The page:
The cost of PR can drastically drop if you use your social media networks to achieve your PR goals. And there are several ways that you could use social media for PR. According to a recent study, 57.5% consumers are likely to make a purchase from brands that they follow on social media. Social media PR is a great way to appeal to these consumers.

The simplest way to do PR on social media is by collaborating with other brands. You could begin by guest curating content for other brands or guest posting on their blogs. Getting C-suite executives or influencers to publish social media posts is another way to drive PR goals using social media.

Identifying PR opportunities on social media can be tough, without a social media listening tool like BrandWatch. With social media listening, you can set-up keywords and listen for potential PR opportunities on social media.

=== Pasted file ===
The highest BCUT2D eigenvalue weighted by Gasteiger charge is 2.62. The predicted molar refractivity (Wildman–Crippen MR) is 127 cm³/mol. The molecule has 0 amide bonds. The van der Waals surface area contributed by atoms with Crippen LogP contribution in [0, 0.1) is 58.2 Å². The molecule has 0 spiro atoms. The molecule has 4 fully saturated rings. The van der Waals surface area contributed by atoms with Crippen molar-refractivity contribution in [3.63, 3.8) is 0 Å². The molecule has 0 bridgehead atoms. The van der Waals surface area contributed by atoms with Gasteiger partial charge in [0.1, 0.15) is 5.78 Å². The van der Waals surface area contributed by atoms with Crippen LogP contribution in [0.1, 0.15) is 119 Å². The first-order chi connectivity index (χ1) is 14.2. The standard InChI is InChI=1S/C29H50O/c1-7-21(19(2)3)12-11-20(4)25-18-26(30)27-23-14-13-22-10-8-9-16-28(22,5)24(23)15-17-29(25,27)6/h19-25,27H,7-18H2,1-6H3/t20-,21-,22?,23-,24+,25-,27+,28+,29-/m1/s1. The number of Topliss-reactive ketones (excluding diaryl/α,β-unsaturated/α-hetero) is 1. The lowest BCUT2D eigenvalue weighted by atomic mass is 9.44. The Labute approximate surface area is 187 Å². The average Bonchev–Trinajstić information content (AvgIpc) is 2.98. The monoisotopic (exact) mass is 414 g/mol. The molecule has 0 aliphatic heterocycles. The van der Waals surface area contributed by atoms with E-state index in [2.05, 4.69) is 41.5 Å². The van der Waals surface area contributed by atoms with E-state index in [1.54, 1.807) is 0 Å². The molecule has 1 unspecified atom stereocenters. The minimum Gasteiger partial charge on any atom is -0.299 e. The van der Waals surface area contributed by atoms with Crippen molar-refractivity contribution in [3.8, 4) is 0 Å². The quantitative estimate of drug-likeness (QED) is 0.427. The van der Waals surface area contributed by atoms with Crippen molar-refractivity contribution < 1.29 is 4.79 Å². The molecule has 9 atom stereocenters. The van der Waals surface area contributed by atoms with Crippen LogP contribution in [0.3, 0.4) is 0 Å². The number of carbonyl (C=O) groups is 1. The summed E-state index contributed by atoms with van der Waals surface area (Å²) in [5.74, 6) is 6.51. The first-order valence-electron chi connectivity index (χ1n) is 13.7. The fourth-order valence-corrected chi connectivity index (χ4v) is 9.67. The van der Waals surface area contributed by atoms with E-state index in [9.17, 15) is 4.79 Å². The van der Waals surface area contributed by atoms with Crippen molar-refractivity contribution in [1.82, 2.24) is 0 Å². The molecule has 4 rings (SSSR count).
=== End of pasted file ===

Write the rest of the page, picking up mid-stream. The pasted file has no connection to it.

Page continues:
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Social Commerce Is Here, But Is It Ready for the Mainstream Consumer?

Social Commerce, Social Media, Branding, Adweek
Image Source: Getty Images

By  | Adweek

Between “buy it” buttons on Pinterest and shoppable posts on Instagram, social commerce feels less like a feature of the future and more like a possibility of the present.

However, industry insiders at marketing agencies don’t feel like the technology is all quite there—yet. At South by Southwest and Shoptalk, Adweek talked to three different experts to see what they thought about social commerce and if it’s as relevant as recent campaigns make it appear to be.

There’s still friction for the consumer

While Jordan Brands sold out of its new limited sneaker release on Snapchat, it doesn’t necessarily mean it will work for every brand.